When Anna May returned to Hollywood, film work began to dry up,
and most of her later roles were for television. One of the highlights of
her television career was in 1951, when she played an art dealer and amateur sleuth in The Gallery of Madame Liu-Tsong. She frequently guest-starred on popular variety shows and died in 1961 at fifty-six, two days
after appearing on The Barbara Stanwyck Show.
About her more than forty-year career and more than sixty films,
Anna May was circumspect. “This is such a short life that nothing can
matter very much either one way or another. I have learned not to struggle but to flow along with the tide. If I am to be rich and famous, that
will be fine. What do riches and fame count for in the long run?” The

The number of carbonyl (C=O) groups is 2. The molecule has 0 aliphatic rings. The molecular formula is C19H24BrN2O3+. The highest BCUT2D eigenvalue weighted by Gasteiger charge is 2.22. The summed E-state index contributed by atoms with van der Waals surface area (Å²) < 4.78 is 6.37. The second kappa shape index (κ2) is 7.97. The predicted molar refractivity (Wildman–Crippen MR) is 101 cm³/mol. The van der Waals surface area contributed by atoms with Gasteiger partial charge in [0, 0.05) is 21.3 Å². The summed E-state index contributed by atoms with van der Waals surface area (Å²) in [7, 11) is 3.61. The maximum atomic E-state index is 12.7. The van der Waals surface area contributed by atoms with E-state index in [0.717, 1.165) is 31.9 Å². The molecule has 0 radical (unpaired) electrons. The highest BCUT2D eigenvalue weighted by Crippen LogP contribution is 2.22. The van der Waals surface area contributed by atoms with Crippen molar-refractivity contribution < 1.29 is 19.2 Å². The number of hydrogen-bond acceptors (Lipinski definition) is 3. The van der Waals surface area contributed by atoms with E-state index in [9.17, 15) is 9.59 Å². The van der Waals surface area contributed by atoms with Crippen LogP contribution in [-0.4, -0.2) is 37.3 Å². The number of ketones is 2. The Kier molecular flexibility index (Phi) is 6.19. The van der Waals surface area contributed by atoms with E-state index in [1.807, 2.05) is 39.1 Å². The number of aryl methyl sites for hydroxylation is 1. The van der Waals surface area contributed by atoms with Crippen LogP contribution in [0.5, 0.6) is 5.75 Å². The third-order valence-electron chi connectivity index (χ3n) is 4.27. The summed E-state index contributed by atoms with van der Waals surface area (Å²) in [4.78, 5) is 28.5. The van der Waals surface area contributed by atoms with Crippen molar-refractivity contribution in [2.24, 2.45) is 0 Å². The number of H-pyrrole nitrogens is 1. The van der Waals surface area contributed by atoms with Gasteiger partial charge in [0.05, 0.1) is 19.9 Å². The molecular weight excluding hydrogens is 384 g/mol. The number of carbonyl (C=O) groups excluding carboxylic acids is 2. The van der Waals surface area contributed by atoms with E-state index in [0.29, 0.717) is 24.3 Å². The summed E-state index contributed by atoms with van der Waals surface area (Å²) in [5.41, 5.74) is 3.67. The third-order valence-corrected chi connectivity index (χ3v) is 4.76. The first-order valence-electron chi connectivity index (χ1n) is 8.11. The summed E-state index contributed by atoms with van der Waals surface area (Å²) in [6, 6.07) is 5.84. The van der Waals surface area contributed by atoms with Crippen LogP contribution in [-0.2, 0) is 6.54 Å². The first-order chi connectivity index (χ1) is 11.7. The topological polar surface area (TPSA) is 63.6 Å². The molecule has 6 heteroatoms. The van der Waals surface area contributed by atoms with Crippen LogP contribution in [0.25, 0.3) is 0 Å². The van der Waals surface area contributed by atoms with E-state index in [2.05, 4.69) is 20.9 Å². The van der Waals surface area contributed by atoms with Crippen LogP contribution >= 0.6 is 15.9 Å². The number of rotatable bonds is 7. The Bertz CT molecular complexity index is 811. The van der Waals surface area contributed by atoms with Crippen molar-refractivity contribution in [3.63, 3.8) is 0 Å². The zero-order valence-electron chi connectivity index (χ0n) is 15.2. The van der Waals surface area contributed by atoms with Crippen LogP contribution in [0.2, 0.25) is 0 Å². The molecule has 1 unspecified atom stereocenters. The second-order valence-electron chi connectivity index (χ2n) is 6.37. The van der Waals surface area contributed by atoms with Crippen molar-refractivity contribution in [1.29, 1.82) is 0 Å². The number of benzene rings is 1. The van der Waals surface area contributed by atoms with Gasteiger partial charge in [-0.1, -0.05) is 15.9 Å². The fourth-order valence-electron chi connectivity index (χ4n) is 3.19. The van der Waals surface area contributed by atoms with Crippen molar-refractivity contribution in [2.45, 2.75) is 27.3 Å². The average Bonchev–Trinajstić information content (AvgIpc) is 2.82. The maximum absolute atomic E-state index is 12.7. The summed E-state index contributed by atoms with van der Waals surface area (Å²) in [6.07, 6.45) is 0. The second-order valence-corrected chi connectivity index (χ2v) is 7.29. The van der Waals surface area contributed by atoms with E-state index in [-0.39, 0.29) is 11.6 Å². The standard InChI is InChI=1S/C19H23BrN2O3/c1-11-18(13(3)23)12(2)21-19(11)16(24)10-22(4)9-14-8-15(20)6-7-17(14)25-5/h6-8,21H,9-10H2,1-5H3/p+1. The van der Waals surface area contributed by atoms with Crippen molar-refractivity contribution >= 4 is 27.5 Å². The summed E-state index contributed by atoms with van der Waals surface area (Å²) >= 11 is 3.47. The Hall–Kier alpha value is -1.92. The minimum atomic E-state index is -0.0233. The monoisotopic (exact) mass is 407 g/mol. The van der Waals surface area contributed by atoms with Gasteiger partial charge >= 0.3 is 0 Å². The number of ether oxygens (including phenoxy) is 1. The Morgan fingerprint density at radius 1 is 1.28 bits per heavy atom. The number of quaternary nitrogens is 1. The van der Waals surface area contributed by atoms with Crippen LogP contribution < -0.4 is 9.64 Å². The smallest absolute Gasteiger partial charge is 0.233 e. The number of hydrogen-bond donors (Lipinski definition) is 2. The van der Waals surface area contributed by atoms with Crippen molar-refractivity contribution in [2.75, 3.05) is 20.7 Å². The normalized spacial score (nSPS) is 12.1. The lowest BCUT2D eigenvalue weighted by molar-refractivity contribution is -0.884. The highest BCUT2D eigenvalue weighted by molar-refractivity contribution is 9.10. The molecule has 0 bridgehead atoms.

precocious child in the bedroom above the laundry, who had dreamed
of stardom, found it briefly but then moved into the role of working
actress, taking the parts that were available. While her career was subjected to the forces and prejudices of her time, today she is recognized as
a personal and professional risk-taker who defied both traditional Chinese expectations and the movie industry, which often pigeonholed her
as “the exotic other” in supporting roles or B movies. Early film histories
of women left her out of the narrative, but she has now found her place
as one of the consummate actresses who could perform tragedy, comedy, horror, and stock melodrama while also maintaining a reputation
as one of the most stylish, talented, and hardworking women in a perilous business.